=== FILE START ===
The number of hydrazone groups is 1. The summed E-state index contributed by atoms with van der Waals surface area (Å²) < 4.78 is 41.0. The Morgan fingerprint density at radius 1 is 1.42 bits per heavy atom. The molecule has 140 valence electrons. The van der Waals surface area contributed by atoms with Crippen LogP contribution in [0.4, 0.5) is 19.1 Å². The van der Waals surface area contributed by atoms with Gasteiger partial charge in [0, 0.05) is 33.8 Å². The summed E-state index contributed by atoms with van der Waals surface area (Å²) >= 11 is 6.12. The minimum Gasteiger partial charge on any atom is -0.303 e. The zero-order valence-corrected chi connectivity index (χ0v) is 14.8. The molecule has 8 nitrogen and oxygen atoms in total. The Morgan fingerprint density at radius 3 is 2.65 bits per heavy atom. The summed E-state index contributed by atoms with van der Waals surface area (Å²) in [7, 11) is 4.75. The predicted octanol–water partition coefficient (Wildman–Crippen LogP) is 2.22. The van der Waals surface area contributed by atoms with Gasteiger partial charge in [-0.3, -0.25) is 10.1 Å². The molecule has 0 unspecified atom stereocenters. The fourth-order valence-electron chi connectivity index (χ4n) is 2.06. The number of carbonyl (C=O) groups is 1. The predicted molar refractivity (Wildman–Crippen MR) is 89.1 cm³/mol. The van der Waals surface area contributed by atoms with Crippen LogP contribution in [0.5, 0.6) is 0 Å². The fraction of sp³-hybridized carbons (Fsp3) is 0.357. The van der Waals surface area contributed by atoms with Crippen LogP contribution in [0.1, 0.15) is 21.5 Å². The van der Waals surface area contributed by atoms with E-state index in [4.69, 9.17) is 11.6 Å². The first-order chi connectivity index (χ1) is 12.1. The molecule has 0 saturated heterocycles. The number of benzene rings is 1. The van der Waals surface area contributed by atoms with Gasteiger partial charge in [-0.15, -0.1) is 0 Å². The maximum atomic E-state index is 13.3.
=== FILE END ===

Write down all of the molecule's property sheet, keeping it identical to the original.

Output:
The number of hydrazone groups is 1. The summed E-state index contributed by atoms with van der Waals surface area (Å²) < 4.78 is 41.0. The Morgan fingerprint density at radius 1 is 1.42 bits per heavy atom. The molecule has 140 valence electrons. The van der Waals surface area contributed by atoms with Crippen LogP contribution in [0.4, 0.5) is 19.1 Å². The van der Waals surface area contributed by atoms with Gasteiger partial charge in [0, 0.05) is 33.8 Å². The summed E-state index contributed by atoms with van der Waals surface area (Å²) >= 11 is 6.12. The minimum Gasteiger partial charge on any atom is -0.303 e. The zero-order valence-corrected chi connectivity index (χ0v) is 14.8. The molecule has 8 nitrogen and oxygen atoms in total. The Morgan fingerprint density at radius 3 is 2.65 bits per heavy atom. The summed E-state index contributed by atoms with van der Waals surface area (Å²) in [7, 11) is 4.75. The predicted octanol–water partition coefficient (Wildman–Crippen LogP) is 2.22. The van der Waals surface area contributed by atoms with Gasteiger partial charge in [-0.3, -0.25) is 10.1 Å². The molecule has 0 unspecified atom stereocenters. The fourth-order valence-electron chi connectivity index (χ4n) is 2.06. The number of carbonyl (C=O) groups is 1. The predicted molar refractivity (Wildman–Crippen MR) is 89.1 cm³/mol. The van der Waals surface area contributed by atoms with Crippen LogP contribution in [0.5, 0.6) is 0 Å². The fraction of sp³-hybridized carbons (Fsp3) is 0.357. The van der Waals surface area contributed by atoms with Crippen LogP contribution in [0.1, 0.15) is 21.5 Å². The van der Waals surface area contributed by atoms with E-state index in [4.69, 9.17) is 11.6 Å². The first-order chi connectivity index (χ1) is 12.1. The molecule has 0 saturated heterocycles. The number of benzene rings is 1. The van der Waals surface area contributed by atoms with Gasteiger partial charge in [-0.15, -0.1) is 0 Å². The maximum atomic E-state index is 13.3.